Biological and Environmental Research - Earth and Environmental System Sciences
Earth and Environmental System Modeling

RACORO: An Observationally-based LES Study of Continental Boundary Layer Cumulus

Monday, May 12, 2014 - 07:00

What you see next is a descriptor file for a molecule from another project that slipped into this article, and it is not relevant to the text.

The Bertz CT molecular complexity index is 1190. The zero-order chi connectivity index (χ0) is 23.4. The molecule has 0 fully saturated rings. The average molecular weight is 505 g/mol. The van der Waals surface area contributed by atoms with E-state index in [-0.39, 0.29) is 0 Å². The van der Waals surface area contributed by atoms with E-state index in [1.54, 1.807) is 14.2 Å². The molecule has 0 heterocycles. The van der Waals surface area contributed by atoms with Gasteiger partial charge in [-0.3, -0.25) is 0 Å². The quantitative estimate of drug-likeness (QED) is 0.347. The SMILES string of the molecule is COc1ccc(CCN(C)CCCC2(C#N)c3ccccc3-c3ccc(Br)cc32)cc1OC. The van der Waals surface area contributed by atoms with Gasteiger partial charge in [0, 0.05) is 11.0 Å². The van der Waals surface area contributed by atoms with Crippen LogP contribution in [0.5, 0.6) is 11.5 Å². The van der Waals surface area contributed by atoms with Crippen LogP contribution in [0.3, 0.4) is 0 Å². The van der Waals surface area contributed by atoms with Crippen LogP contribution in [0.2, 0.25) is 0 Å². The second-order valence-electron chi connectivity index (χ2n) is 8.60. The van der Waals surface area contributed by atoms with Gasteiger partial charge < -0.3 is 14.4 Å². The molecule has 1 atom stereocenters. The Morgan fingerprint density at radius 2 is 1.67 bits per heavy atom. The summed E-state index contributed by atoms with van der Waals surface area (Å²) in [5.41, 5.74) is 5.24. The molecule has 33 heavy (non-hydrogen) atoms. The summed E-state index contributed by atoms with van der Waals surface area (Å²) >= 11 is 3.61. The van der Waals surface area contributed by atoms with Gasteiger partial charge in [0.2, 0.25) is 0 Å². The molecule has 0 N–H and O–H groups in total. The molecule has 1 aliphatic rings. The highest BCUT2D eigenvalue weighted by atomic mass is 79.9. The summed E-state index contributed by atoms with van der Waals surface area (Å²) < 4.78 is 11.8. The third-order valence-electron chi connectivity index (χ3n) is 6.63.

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Three cases of boundary layer clouds are analyzed in the FAst-physics System TEstbed and Research (FASTER) project, based on continental boundary-layer-cloud observations during the RACORO Campaign [Routine Atmospheric Radiation Measurement (ARM) Aerial Facility (AAF) Clouds with Low Optical Water Depths (CLOWD) Optical Radiative Observations] at the ARM Climate Research Facility's Southern Great Plains (SGP) site. The three 60-hour case study periods are selected to capture the temporal evolution of cumulus, stratiform, and drizzling boundary-layer cloud systems under a range of conditions, intentionally including those that are relatively more mixed or transitional in nature versus being of a purely canonical type. Multi-modal and temporally varying aerosol number size distribution profiles are derived from aircraft observations. This study focuses on the first of the three cases, in which the cumulus-topped boundary layers were observed during the three daytime periods. Large eddy simulations (LESs) are performed by using the GISS Distributed Hydrodynamic Aerosol and Radiative Modeling Application (DHARMA) model and the WRF-FASTER model, which is the Weather Research and Forecasting (WRF) model implemented with forcing ingestion and other functions to constitute a flexible LES. The two LES models both capture the significant transitions of the evolving cumulus-topped boundary layers in the three daytime periods. Simulated transitions of the cloud macrophysical properties and thermodynamic structure are examined by balloon-borne soundings and ground-based remote sensors. Aircraft observations are then used to statistically evaluate the predicted cloud microphysical properties under the varying aerosol and cloud conditions. See the Vogelmann et al. poster for the related case generation and the Lin et al. poster for analysis with single-column models.